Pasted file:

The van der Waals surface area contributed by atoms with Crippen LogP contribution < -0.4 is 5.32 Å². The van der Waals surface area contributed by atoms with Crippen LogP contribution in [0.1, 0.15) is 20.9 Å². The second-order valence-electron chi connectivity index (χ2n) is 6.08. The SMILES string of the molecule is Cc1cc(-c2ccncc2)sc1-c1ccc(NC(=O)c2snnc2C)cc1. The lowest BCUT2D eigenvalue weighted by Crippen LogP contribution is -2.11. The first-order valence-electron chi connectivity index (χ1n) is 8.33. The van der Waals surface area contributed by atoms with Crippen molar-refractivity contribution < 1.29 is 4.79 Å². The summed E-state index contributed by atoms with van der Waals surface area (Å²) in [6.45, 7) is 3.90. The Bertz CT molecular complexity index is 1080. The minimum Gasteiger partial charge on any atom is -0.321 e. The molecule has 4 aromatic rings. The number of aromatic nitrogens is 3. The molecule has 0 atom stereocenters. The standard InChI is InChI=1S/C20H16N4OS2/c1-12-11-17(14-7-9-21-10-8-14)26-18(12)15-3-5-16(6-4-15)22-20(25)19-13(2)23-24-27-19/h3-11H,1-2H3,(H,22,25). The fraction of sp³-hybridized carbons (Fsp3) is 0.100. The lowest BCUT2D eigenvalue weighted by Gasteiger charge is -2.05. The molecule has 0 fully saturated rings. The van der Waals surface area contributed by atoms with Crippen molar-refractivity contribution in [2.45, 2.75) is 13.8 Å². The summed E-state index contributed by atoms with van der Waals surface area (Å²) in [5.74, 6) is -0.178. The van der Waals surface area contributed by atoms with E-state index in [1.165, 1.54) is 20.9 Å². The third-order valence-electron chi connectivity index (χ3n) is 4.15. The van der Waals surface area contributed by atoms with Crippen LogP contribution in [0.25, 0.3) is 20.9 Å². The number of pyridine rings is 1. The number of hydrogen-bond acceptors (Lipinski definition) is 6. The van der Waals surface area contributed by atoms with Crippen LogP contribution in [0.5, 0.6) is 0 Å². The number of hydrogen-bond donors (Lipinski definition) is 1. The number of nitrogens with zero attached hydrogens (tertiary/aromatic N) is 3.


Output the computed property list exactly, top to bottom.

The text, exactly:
The van der Waals surface area contributed by atoms with Crippen LogP contribution < -0.4 is 5.32 Å². The van der Waals surface area contributed by atoms with Crippen LogP contribution in [0.1, 0.15) is 20.9 Å². The second-order valence-electron chi connectivity index (χ2n) is 6.08. The SMILES string of the molecule is Cc1cc(-c2ccncc2)sc1-c1ccc(NC(=O)c2snnc2C)cc1. The lowest BCUT2D eigenvalue weighted by Crippen LogP contribution is -2.11. The first-order valence-electron chi connectivity index (χ1n) is 8.33. The van der Waals surface area contributed by atoms with Crippen molar-refractivity contribution < 1.29 is 4.79 Å². The summed E-state index contributed by atoms with van der Waals surface area (Å²) in [6.45, 7) is 3.90. The Bertz CT molecular complexity index is 1080. The minimum Gasteiger partial charge on any atom is -0.321 e. The molecule has 4 aromatic rings. The number of aromatic nitrogens is 3. The molecule has 0 atom stereocenters. The standard InChI is InChI=1S/C20H16N4OS2/c1-12-11-17(14-7-9-21-10-8-14)26-18(12)15-3-5-16(6-4-15)22-20(25)19-13(2)23-24-27-19/h3-11H,1-2H3,(H,22,25). The fraction of sp³-hybridized carbons (Fsp3) is 0.100. The lowest BCUT2D eigenvalue weighted by Gasteiger charge is -2.05. The molecule has 0 fully saturated rings. The van der Waals surface area contributed by atoms with Crippen molar-refractivity contribution in [2.45, 2.75) is 13.8 Å². The summed E-state index contributed by atoms with van der Waals surface area (Å²) in [5.74, 6) is -0.178. The van der Waals surface area contributed by atoms with E-state index in [1.165, 1.54) is 20.9 Å². The third-order valence-electron chi connectivity index (χ3n) is 4.15. The van der Waals surface area contributed by atoms with Crippen LogP contribution in [0.25, 0.3) is 20.9 Å². The number of pyridine rings is 1. The number of hydrogen-bond acceptors (Lipinski definition) is 6. The van der Waals surface area contributed by atoms with Crippen LogP contribution in [0.5, 0.6) is 0 Å². The number of hydrogen-bond donors (Lipinski definition) is 1. The number of nitrogens with zero attached hydrogens (tertiary/aromatic N) is 3.